1/2 cup Artichoke Tapenade, found in olive isle at grocer
2 ounces mild, fine liver Pâté, optional but classic
1 tsp. Coleman’s English mustard, or other favorite
2 cloves garlic, minced
1/2 tsp. Kosher salt
1/4 tsp. black pepper

Preheat oven to 375 degrees. Using a serrated knife cut out a large rectangular “lid” from the top of the loaf and pull out the excess innards saving for another recipe or serving with the leftover liver Pâté (and a nice glass of wine.) Be sure to save the “lid” that you cut to top the Wellington for baking. On a large piece of plastic wrap, lay out the prosciutto, forming a large rectangle that will enrobe the entire tenderloin. In the center of the prosciutto, spread the Artichoke Tapenade into a smaller rectangle the size of your tenderloin pair. Now get that seared tenderloin pair and place them together over the center of the Artichoke Tapenade and brush with mustard. Mix together the garlic, salt, and pepper and rub it into the pork tenderloin. Spread the Pâté on top of the tenderloins and pull all the prosciutto up and over the pork to completely enrobe all the ingredients. It helps to use the plastic wrap to do this. Then I wrapped it all very tightly in the plastic wrap and placed it in the freezer for about 5 minutes to let it all set. Place the bundle down into the loaf of bread, seam side down, removing the plastic wrap as you push the bundle down. Top with the bread lid and tie shut with kitchen string or silicone ties, like mine. Place loaf on a cookie sheet and cover with foil so the bread does not burn or get too crusty. Bake until internal temperature reads 145 degrees. I got distracted and took mine up to 153, and still had a very tender juice, pink pork tenderloin. Mine took about 55 minutes. Let rest 10 minutes before slicing. Meanwhile make the sauce. The sauce is optional, but my family loves it!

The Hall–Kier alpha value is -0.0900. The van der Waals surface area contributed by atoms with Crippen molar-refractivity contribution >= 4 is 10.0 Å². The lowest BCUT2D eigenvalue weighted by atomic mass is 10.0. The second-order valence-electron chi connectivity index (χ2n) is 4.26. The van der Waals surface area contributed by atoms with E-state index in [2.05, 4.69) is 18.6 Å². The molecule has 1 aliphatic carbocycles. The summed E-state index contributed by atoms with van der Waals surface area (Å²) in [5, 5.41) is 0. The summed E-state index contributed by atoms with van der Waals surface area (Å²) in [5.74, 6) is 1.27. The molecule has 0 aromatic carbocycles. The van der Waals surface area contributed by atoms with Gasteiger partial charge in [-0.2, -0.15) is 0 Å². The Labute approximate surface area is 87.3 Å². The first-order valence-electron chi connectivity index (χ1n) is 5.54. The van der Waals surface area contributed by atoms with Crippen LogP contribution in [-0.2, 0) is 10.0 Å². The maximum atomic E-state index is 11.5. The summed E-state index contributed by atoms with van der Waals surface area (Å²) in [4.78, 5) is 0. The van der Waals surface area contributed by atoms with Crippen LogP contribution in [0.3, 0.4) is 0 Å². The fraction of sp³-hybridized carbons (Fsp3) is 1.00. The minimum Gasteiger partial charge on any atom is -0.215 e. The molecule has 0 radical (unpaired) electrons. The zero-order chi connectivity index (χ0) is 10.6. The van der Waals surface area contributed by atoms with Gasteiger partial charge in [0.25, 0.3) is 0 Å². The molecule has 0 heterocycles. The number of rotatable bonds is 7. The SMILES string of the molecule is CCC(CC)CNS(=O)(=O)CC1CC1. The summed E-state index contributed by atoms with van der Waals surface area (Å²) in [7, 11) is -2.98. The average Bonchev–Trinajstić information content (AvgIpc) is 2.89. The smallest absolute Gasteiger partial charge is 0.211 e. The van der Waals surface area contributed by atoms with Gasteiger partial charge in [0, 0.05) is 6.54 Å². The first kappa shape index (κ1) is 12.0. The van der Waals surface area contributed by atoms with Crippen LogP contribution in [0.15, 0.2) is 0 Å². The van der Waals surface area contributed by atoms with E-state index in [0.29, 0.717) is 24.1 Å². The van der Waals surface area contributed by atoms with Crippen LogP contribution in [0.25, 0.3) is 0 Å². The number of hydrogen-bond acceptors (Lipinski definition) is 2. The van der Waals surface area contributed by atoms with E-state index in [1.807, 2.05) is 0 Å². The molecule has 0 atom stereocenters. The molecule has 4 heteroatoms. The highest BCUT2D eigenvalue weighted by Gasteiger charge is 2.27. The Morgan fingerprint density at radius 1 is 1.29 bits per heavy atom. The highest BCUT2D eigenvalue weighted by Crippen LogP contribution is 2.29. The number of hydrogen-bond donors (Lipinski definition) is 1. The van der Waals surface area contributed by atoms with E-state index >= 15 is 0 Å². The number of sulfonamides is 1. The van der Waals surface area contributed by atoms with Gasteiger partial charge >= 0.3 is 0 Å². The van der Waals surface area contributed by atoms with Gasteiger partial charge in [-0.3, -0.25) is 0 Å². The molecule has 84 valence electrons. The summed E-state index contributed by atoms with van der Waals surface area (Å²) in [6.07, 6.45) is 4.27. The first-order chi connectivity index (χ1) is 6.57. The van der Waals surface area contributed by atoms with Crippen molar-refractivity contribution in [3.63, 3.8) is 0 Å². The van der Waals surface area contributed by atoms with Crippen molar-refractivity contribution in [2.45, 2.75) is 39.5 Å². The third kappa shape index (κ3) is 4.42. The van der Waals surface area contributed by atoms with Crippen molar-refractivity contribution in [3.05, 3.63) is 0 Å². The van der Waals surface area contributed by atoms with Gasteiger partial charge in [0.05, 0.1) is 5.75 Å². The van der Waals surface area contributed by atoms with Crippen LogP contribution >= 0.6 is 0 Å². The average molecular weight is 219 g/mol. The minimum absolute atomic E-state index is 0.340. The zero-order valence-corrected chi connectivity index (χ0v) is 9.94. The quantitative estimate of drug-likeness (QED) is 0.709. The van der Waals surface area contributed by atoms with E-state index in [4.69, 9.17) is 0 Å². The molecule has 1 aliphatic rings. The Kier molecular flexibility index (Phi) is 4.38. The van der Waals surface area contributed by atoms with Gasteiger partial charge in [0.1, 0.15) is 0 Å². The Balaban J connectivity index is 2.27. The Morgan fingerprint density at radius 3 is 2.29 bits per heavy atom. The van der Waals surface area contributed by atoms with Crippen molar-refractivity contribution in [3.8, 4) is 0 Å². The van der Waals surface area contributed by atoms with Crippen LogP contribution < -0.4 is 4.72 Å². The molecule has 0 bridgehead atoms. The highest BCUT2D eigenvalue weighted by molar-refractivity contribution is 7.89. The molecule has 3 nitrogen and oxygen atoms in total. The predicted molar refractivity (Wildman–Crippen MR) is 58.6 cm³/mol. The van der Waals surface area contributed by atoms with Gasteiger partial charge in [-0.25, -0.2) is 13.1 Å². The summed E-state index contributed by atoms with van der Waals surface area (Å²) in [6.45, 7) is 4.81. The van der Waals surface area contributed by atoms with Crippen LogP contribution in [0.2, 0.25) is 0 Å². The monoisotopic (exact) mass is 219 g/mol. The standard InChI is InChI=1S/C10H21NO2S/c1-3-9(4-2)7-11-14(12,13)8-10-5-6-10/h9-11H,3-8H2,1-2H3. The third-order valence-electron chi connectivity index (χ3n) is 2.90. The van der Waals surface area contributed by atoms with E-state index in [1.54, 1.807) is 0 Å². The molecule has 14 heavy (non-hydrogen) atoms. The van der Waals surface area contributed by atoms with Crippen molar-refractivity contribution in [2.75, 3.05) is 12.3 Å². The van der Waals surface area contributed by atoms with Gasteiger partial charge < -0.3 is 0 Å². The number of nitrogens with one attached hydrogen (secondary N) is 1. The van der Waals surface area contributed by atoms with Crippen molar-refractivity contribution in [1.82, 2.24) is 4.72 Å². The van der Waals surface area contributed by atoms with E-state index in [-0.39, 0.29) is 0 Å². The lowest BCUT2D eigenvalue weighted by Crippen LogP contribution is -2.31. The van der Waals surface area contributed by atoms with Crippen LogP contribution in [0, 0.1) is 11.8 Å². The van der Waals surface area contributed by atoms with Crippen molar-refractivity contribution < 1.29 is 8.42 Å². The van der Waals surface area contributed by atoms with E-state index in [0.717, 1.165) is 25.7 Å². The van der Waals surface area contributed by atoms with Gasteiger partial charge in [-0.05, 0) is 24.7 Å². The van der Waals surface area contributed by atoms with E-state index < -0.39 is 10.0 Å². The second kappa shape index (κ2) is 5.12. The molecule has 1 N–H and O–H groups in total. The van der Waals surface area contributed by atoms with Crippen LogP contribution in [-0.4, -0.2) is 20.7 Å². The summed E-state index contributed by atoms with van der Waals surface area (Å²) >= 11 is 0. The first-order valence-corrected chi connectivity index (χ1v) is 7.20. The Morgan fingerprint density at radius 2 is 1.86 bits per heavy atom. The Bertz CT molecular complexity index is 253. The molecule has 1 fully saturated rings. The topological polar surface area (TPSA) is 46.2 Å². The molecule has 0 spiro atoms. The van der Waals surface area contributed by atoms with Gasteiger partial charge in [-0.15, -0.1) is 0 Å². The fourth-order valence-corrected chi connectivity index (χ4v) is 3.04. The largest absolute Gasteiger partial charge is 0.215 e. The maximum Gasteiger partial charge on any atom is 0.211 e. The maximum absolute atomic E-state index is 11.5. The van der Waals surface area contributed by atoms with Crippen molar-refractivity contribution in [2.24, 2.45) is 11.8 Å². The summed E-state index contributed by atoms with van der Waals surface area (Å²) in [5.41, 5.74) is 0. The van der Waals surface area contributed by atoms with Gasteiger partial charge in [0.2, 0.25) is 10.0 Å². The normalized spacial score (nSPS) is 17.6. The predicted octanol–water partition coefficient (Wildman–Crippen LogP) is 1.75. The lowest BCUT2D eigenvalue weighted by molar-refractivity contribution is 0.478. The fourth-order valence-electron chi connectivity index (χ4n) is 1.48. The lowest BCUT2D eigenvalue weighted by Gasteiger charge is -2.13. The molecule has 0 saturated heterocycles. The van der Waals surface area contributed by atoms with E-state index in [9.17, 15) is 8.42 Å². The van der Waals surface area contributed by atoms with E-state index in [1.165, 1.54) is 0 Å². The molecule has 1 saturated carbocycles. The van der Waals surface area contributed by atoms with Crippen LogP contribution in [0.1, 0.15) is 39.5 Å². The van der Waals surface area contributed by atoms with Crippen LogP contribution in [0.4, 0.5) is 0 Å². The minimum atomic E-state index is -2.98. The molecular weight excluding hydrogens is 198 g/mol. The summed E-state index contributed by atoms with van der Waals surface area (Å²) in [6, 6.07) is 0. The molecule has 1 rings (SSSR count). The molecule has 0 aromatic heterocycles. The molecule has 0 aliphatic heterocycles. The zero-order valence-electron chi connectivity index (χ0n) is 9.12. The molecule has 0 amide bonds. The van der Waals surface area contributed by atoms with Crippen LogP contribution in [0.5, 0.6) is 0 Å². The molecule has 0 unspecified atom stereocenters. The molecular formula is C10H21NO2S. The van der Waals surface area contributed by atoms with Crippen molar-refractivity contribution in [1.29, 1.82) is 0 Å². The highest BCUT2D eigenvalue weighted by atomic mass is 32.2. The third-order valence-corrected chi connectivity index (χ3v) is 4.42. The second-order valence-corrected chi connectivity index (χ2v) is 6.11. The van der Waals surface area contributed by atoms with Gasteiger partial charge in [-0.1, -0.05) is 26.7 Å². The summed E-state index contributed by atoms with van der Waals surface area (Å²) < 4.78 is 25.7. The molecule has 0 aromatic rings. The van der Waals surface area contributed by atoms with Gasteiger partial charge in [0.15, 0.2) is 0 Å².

Balsamic Cream Sauce– not pictured, we ate too quickly!
1 1/2 T. flour
1 1/2 cups good chicken broth
1 T. Balsamic Vinegar